In November 2013, China announced a partial policy relaxation that allowed couples to have two children if one parent is an only child. Further, in October 2015 China allow all couples to have two children in 2016. This marks the end of China’s one-child policy, which has restricted the most of Chinese families to have only one child for more than three decades. In this study we will examine whether one category of top decision- makers, namely, senior executives and board of directors managing the listed companies in China, is systematically affected by the newly adopted two-child policy when making the corporate social responsibility (CSR) decision, using a difference-in-difference (DiD) design. We argue that, on the one hand, two-child policy arouses top managers’ awareness of social and environmental issues, changes their attitude toward various stakeholder groups, motivate them to embrace more CSR, and finally results in a higher corporate CSR performance. On the other hand, the birth of a second child is perceived by parents to be a stressful event. The increases in the children care costs, and the work-family conflict motivates parent-manager to pursue better economic performance at the cost of investing less in CSR. Therefore, whether two-child policy enhances CSR performance is thus an empirical issue. In this study, we will first test how the increased family size shapes top managers’ value and in turn affect a firm’s CSR decision. Second, we will examine whether the effect of the two-child policy on CSR activities is different across different types of firms and regions. Finally, we will investigate whether the changes in CSR activities introduced by the two-child policy results in any social externalities. The results of the study will highlight the importance of understanding public policy when analyzing manager values and firm policies. The findings will also shed light on the social externality in CSR introduced by the recent change of birth control policy in China.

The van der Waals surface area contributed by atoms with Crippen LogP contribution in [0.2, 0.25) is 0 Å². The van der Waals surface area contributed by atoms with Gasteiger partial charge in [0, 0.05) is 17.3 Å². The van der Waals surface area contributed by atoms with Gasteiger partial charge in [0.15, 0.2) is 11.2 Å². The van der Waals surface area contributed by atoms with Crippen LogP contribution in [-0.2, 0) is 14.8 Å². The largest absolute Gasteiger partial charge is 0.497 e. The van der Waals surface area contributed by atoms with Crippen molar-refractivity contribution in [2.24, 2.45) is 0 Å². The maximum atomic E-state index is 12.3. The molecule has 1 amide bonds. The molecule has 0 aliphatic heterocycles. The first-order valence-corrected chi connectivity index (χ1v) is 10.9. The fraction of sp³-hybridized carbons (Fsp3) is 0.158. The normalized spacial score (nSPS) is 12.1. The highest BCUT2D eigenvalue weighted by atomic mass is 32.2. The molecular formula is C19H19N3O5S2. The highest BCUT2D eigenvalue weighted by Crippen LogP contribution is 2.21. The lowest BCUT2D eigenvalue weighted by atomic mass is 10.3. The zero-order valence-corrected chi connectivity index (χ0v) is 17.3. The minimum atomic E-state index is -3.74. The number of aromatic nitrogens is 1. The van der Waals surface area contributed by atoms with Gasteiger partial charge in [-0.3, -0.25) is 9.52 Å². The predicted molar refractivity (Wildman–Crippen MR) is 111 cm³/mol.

|Effective start/end date||1/01/20 → 30/06/22|
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